Conformity to Social Roles: Zimbardo’s Study

– Following reports in the 1960s USA of brutality by prison guards, Zimbardo wanted to know if the brutality was created by statistic personalities or the situation


– In 1973 Zimbardo et al set up a mock prison in the basement of the psychology department at Stanford University.

– He wanted to find out if prison guards behaved brutally because they have sadistic personalities, or is it the situation that created such behaviour?


They advertised for male student volunteers and selected those who were deemed ‘emotionally stable’ after extensive psychological testing.

– 24 were chosen

– The students were randomly assigned the roles of guards or prisoners.

– The prisoners were treated as extreme as real prisoners and were randomly arrested

– They were given a uniform and an ID number and were only referred to as their number

– The social roles of these were strictly divided and the prisoner’s daily routines heavily regulated.

– There were 16 rules they had to follow which were enforced by the guards.

– The guards were told they had complete power over the prisoners, for instance even deciding when they could go to the toilet


– Over the first few days of the study the guards grew increasingly tyrannical and abusive towards the prisoners

– They made the prisoners carry out degrading activities

– Within two days, the prisoners rebelled as the guards harassed the prisoners constantly.

– After the rebellion, the prisoners became subdued, depressed and anxious.

– One prisoner was released on the first day because he showed symptoms of psychological disturbance.

– Two more were released on the fourth day, with one prisoner going on hunger strike and then shunned by the other prisoners.

– The guards identified more and more closely with their role, with some of them appearing to enjoy the power they had over the prisoners.

– The guard’s behaviour became a risk to the prisoner’s psychological and physical health and the study was stopped after six days instead of the intended 14.


– Zimbardo concluded that all guards, prisoners and researchers conformed to their roles within the prison

– Even volunteers who came in to perform certain functions found themselves behaving as if they were in a prison rather than a psychological study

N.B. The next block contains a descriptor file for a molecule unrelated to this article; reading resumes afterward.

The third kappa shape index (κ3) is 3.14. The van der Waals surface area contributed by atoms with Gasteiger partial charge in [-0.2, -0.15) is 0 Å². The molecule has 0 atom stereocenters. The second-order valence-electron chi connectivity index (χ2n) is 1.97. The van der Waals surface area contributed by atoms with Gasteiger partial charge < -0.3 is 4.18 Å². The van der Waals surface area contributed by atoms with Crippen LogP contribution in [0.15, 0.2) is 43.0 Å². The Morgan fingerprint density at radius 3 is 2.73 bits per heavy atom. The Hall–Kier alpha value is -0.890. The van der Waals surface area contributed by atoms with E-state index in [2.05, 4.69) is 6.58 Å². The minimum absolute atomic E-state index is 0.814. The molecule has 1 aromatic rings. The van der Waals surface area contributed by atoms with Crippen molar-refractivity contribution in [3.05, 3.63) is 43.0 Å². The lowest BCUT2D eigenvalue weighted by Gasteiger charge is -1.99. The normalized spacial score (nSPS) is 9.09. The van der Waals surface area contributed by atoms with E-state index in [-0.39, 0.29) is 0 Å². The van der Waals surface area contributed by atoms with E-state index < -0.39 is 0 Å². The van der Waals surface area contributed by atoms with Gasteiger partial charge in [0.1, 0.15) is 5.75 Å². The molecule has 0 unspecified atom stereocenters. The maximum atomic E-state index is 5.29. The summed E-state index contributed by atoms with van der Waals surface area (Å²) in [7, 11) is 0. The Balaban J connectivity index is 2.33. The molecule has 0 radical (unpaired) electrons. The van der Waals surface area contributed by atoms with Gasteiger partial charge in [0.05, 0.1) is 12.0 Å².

High Control

– Zimbardo has some control over variables.

– For example, the selection of participants.

– Emotionally stable individuals were chosen and randomly assigned the roles.

– This was one way to rule out individual personality differences as an explanation of the findings.

– Having this control over variables is a strength because it increases the internal validity of the study.

– So we can be much more confident in drawing conclusions about the influence of roles on behaviour.

– Therefore, as this study has high control extraneous variables are less likely to affect the results meaning there is a higher validity


Demand Characteristics

– Some say that the behaviour of the participants in the experiment was more a consequence of demand characteristics than conformity to roles.

– They presented some of the details of the procedure to a large sample of students who had never heard of the study.

– The vast majority correctly guessed that the purpose of the experiment was to show that ordinary people assigned to the role of guard or prisoner would act like a real prisoner and guard

– They predicted that guards would act in a hostile domineering way and that prisoners would react in a passive way.

– This suggests that the behaviour of Zimbardo’s guards and prisoners was not due to their response to a compelling prison environment but rather it was a responsible for the demand characteristics in the experimental situation itself

– Instead of conforming to the roles because of the prison situation, they were playing the roles that the thought they had to do

Conformity to Roles is Not Automatic

– Haslam and Reicher challenge Zimbardo’s believe that the guards drifted into sadistic behaviour due to an automatic consequence of them embracing their role.

– The guard’s behaviour varied from being fully statistic to being good guards who did not degrade or harass the prisoners

– Haslam and Reicher argue that this shows that the guards choose how to behave, rather than blindly conforming to the social role, as suggested by Zimbardo